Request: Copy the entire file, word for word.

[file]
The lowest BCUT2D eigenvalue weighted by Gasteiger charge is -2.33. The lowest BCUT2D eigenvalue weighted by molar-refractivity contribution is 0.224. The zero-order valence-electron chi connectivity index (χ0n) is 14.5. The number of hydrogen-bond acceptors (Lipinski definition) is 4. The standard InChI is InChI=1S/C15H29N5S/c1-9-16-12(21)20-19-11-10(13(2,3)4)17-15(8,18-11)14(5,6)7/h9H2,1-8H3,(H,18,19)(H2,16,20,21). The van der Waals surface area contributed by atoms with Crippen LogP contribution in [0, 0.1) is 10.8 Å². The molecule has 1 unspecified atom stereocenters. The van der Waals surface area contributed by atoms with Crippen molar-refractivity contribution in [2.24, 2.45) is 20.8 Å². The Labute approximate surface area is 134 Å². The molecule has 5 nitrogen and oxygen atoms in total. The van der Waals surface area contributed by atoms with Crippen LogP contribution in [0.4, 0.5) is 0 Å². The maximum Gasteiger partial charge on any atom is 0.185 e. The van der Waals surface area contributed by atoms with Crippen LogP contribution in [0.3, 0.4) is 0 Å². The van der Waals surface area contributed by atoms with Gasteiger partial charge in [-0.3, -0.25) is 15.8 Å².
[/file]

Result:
The lowest BCUT2D eigenvalue weighted by Gasteiger charge is -2.33. The lowest BCUT2D eigenvalue weighted by molar-refractivity contribution is 0.224. The zero-order valence-electron chi connectivity index (χ0n) is 14.5. The number of hydrogen-bond acceptors (Lipinski definition) is 4. The standard InChI is InChI=1S/C15H29N5S/c1-9-16-12(21)20-19-11-10(13(2,3)4)17-15(8,18-11)14(5,6)7/h9H2,1-8H3,(H,18,19)(H2,16,20,21). The van der Waals surface area contributed by atoms with Crippen LogP contribution in [0, 0.1) is 10.8 Å². The molecule has 1 unspecified atom stereocenters. The van der Waals surface area contributed by atoms with Crippen molar-refractivity contribution in [2.24, 2.45) is 20.8 Å². The Labute approximate surface area is 134 Å². The molecule has 5 nitrogen and oxygen atoms in total. The van der Waals surface area contributed by atoms with Crippen LogP contribution in [0.4, 0.5) is 0 Å². The maximum Gasteiger partial charge on any atom is 0.185 e. The van der Waals surface area contributed by atoms with Crippen LogP contribution in [0.3, 0.4) is 0 Å². The van der Waals surface area contributed by atoms with Gasteiger partial charge in [-0.3, -0.25) is 15.8 Å².